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Custom Recordal of IPRs in Thailand


Custom Recordal of IPRs
  • The Customs Act B.E. 2496 (A.D. 1926), and the Notification of the Ministry of Commerce governing Exportation and Importation of Goods B.E. 2530 (A.D. 1987) and No. 95 B.E. 2536 (A.D. 1993)
  • The Export and Import Act BE 2522 (1979) and Notification of the Ministry of Commerce Governing Exportation and Importation of Goods BE 2530 (1987)
Custom Recordal of IPRs is effective both on the import and export of goods.
The role of the Customs is defined as follows:
1) They have the power to check and detain the suspected infringing goods crossing a border.
2) They can search and inspect pirated copyright and counterfeit trademark goods imported into and exported from Thailand.
3) The new Act allows the customs officers to enter a company’s premises and carry out a post-clearance audit relating to imports and exports for up to 05 years from the date of import or export.
The first step involves recording IP rights with the DIP (also known as ‘Customs Recordation’). After Customs Recordation has been made with the DIP, the DIP will later forward the recorded information to the Customs Department. This will help the customs authorities recognise counterfeit versions of products and improve the chances of such suspected items being blocked at the border.
The documents to be submitted are as follows:
  • Pictures/documents explaining how to identify genuine and counterfeit goods;
  • Means of transportation of your products (by sea, air and/or land);
  • List of your Intellectual Property Rights with copies of Certificates of Registration and proof of copyright ownership;
  • Power of Attorney;
  • List of your shops, stocks, and their location;
  • List of the names of your authorized wholesalers/importers/distributors/manufacturers etc.
The trademark owners can first notify the trademark registrar at the Department of Intellectual Property of their request to prohibit the importation/exportation of the products bearing a counterfeit mark. The Department of Intellectual Property will then officially forward such request and all supporting documents to the Customs. The Customs will have the possibility to inform the trademark owners or their representative of any suspected shipment and ask them to inspect the products to confirm whether these are counterfeits. Customs officials have only 24 hours from the date of detention to obtain confirmation that the goods are counterfeit.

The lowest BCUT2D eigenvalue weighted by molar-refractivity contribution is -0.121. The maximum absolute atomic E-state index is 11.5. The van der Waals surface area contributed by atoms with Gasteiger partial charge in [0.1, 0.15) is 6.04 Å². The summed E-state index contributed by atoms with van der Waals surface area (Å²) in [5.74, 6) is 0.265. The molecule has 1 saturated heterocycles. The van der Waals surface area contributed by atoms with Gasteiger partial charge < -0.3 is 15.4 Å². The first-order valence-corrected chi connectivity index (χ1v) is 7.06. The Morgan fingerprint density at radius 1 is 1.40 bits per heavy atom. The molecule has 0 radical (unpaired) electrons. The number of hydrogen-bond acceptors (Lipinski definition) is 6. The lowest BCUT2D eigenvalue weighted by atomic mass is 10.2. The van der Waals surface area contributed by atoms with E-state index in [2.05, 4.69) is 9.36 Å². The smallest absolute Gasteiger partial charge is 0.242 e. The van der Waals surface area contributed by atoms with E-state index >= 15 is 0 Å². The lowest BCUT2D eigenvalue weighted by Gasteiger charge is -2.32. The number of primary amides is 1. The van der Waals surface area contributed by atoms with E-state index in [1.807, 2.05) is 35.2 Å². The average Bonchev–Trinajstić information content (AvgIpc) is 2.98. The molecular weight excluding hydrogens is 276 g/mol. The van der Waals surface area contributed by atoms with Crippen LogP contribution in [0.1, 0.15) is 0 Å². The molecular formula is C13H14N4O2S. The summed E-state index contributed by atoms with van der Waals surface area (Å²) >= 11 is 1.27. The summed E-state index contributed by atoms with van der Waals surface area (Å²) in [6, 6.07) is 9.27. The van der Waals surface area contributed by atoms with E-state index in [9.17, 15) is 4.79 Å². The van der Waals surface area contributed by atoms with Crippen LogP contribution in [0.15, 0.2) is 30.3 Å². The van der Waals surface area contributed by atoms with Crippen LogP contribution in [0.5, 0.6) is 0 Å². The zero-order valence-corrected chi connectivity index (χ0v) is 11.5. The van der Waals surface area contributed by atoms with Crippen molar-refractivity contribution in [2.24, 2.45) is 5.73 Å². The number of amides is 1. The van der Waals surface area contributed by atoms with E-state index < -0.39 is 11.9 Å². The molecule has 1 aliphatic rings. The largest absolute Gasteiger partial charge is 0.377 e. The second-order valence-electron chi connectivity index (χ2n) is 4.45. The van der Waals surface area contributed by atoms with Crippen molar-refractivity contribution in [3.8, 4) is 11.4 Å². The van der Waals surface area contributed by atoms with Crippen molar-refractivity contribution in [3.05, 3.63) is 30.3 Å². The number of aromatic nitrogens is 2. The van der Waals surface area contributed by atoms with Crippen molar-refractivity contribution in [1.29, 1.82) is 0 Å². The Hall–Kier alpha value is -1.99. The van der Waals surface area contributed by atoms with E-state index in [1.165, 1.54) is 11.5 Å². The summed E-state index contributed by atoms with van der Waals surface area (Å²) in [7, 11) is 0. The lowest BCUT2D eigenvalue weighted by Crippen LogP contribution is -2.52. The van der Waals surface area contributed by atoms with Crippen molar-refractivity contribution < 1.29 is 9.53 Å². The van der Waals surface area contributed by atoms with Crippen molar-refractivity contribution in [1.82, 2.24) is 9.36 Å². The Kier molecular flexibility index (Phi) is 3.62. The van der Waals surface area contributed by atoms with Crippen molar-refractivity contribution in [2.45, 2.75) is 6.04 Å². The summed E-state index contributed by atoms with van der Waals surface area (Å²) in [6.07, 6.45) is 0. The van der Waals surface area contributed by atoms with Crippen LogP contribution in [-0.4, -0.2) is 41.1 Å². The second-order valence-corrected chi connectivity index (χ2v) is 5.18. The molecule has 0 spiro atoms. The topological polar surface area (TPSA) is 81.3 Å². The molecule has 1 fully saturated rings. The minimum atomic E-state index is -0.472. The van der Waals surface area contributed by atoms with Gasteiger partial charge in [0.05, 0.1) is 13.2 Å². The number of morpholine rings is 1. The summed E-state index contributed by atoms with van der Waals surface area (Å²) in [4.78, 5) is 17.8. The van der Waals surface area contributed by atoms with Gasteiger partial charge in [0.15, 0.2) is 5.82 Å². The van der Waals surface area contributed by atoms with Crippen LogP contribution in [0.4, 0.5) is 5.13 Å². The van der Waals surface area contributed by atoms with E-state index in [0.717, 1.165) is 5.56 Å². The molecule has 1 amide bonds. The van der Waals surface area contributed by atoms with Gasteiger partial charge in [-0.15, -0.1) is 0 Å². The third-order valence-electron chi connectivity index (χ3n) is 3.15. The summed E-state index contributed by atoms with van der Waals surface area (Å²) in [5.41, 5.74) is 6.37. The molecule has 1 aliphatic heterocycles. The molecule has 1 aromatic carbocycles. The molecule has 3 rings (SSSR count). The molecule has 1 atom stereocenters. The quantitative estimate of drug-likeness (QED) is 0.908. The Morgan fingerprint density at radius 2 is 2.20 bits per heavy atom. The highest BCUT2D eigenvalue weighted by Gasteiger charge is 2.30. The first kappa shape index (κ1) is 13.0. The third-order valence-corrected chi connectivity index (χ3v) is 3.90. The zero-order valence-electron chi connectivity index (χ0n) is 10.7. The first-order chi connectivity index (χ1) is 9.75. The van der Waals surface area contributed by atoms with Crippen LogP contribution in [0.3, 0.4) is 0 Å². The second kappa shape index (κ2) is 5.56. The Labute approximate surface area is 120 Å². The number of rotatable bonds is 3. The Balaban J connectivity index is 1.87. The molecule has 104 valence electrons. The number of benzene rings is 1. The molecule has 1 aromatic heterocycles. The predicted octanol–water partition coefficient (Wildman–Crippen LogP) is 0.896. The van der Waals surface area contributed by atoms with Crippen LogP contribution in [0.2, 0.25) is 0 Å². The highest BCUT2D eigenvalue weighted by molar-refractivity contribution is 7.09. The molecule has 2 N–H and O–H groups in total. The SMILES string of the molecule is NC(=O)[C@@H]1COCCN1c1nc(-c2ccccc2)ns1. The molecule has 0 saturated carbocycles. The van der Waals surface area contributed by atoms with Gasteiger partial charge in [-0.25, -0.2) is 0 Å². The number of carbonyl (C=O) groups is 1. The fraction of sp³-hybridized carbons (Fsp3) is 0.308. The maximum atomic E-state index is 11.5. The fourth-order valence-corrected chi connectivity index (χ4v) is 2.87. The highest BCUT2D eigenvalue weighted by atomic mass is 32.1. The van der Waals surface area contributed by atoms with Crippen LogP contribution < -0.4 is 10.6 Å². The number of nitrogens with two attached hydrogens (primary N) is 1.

The Customs authority has a centralized system.
Customs recordation with the DIP is free of charge. There is no government fee for filing an application. There is no cost for keeping the seized goods in the Customs warehouse. The Customs is responsible for the expenses of the destruction, but in practice, Customs will ask the intellectual property rights owners to help with the expenses. Additional costs and service fees should be added if there is a local IP agent (seek quotations beforehand).
Once recorded with the Customs, this will effect a nationwide Customs recordation and will stay in effect as long as the trademark registration is active. This will give the IP rights holder the assurance that any allegedly infringing product can be stopped at ANY border entry.
Yes, the new Act allows the customs officers to enter a company’s premises and carry out a post-clearance audit concerning the imports and exports for up to 05 years from the date of import or export.
The customs authority suspends the clearance of imported goods if the IP rights holder confirms it to the Customs that goods are infringing within 24 hours of notice of such goods being imported.
The rights holder bears the liabilities and expenses related to suspension of the release of infringing goods (if any expense arises).
Within 24 hours
If the goods are deemed to be counterfeit, the Customs will file a claim against the importer, exporter, or transit party for transporting restricted or prohibited goods, which may be deemed a violation of the Customs Act, the Export and Import Act, and/or the Trademark Act. To proceed, the IP owner or representative must submit the documentation that proves him or her being the rightful owner of the trademark. The penalties laid out under the Customs Act include a fine of up to Bt500,000 (approximately $15,650), up to 10 years’ imprisonment or both. The seized goods will be kept in custody until they are destroyed.
If the IP owner or its representative initially confirms that the goods are genuine, or if the customs officer is not contacted within the allotted timeframe, the goods will be released to the importer, exporter, or transit party.